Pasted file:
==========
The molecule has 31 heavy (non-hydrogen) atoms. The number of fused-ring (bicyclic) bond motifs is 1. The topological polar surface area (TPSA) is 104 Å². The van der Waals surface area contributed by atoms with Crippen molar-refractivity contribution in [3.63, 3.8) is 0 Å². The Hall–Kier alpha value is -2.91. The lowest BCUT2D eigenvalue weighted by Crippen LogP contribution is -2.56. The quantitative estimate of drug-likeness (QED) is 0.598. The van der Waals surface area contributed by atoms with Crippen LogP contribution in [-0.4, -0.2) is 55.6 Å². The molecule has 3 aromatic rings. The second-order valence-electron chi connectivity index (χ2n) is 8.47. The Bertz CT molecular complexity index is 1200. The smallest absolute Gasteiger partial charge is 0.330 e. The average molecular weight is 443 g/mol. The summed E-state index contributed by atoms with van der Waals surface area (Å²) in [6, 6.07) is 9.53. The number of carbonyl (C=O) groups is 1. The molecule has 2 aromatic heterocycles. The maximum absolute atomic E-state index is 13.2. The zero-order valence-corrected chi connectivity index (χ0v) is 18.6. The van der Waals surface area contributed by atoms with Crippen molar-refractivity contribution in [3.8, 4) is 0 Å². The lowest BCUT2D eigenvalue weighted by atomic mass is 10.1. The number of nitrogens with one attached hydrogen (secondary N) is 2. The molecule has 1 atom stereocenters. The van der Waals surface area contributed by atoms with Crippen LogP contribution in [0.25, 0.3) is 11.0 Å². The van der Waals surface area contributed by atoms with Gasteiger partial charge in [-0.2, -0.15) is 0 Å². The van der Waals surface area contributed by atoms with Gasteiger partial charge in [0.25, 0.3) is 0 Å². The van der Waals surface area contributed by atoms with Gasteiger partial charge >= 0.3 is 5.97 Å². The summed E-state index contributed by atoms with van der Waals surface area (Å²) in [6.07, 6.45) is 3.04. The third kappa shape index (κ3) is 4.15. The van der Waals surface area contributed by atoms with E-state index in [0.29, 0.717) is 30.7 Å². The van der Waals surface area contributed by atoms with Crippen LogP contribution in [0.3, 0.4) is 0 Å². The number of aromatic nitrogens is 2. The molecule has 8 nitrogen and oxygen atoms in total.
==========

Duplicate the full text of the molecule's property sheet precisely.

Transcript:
The molecule has 31 heavy (non-hydrogen) atoms. The number of fused-ring (bicyclic) bond motifs is 1. The topological polar surface area (TPSA) is 104 Å². The van der Waals surface area contributed by atoms with Crippen molar-refractivity contribution in [3.63, 3.8) is 0 Å². The Hall–Kier alpha value is -2.91. The lowest BCUT2D eigenvalue weighted by Crippen LogP contribution is -2.56. The quantitative estimate of drug-likeness (QED) is 0.598. The van der Waals surface area contributed by atoms with Crippen LogP contribution in [-0.4, -0.2) is 55.6 Å². The molecule has 3 aromatic rings. The second-order valence-electron chi connectivity index (χ2n) is 8.47. The Bertz CT molecular complexity index is 1200. The smallest absolute Gasteiger partial charge is 0.330 e. The average molecular weight is 443 g/mol. The summed E-state index contributed by atoms with van der Waals surface area (Å²) in [6, 6.07) is 9.53. The number of carbonyl (C=O) groups is 1. The molecule has 2 aromatic heterocycles. The maximum absolute atomic E-state index is 13.2. The zero-order valence-corrected chi connectivity index (χ0v) is 18.6. The van der Waals surface area contributed by atoms with Crippen molar-refractivity contribution in [3.8, 4) is 0 Å². The lowest BCUT2D eigenvalue weighted by atomic mass is 10.1. The number of nitrogens with one attached hydrogen (secondary N) is 2. The molecule has 1 atom stereocenters. The van der Waals surface area contributed by atoms with Crippen LogP contribution in [0.25, 0.3) is 11.0 Å². The van der Waals surface area contributed by atoms with Gasteiger partial charge in [-0.2, -0.15) is 0 Å². The van der Waals surface area contributed by atoms with Gasteiger partial charge in [0.25, 0.3) is 0 Å². The van der Waals surface area contributed by atoms with Gasteiger partial charge >= 0.3 is 5.97 Å². The summed E-state index contributed by atoms with van der Waals surface area (Å²) in [6.07, 6.45) is 3.04. The third kappa shape index (κ3) is 4.15. The van der Waals surface area contributed by atoms with E-state index in [0.29, 0.717) is 30.7 Å². The van der Waals surface area contributed by atoms with Crippen LogP contribution in [0.3, 0.4) is 0 Å². The number of aromatic nitrogens is 2. The molecule has 8 nitrogen and oxygen atoms in total.